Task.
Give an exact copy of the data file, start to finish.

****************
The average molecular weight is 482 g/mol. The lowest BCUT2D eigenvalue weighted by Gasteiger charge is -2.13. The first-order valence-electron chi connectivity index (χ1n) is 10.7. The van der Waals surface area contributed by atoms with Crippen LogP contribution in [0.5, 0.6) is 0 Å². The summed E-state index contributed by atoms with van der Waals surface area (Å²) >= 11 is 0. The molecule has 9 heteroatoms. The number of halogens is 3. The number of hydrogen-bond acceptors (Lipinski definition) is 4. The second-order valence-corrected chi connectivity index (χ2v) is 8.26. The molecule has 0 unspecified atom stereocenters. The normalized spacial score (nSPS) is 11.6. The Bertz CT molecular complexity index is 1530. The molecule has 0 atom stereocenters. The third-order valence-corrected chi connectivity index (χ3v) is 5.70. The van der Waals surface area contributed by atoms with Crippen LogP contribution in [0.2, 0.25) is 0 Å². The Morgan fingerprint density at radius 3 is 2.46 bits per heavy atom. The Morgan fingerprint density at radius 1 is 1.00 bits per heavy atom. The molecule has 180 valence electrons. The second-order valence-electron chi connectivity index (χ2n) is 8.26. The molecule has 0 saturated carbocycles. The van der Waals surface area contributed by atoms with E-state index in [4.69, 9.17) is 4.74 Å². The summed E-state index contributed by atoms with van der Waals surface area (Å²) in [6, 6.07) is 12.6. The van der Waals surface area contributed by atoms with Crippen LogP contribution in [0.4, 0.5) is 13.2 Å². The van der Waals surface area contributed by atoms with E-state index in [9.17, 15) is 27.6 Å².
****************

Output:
The average molecular weight is 482 g/mol. The lowest BCUT2D eigenvalue weighted by Gasteiger charge is -2.13. The first-order valence-electron chi connectivity index (χ1n) is 10.7. The van der Waals surface area contributed by atoms with Crippen LogP contribution in [0.5, 0.6) is 0 Å². The summed E-state index contributed by atoms with van der Waals surface area (Å²) >= 11 is 0. The molecule has 9 heteroatoms. The number of halogens is 3. The number of hydrogen-bond acceptors (Lipinski definition) is 4. The second-order valence-corrected chi connectivity index (χ2v) is 8.26. The molecule has 0 unspecified atom stereocenters. The normalized spacial score (nSPS) is 11.6. The Bertz CT molecular complexity index is 1530. The molecule has 0 atom stereocenters. The third-order valence-corrected chi connectivity index (χ3v) is 5.70. The van der Waals surface area contributed by atoms with Crippen LogP contribution in [0.2, 0.25) is 0 Å². The Morgan fingerprint density at radius 3 is 2.46 bits per heavy atom. The Morgan fingerprint density at radius 1 is 1.00 bits per heavy atom. The molecule has 180 valence electrons. The second-order valence-electron chi connectivity index (χ2n) is 8.26. The molecule has 0 saturated carbocycles. The van der Waals surface area contributed by atoms with E-state index in [4.69, 9.17) is 4.74 Å². The summed E-state index contributed by atoms with van der Waals surface area (Å²) in [6, 6.07) is 12.6. The van der Waals surface area contributed by atoms with Crippen LogP contribution in [0.4, 0.5) is 13.2 Å². The van der Waals surface area contributed by atoms with E-state index in [9.17, 15) is 27.6 Å².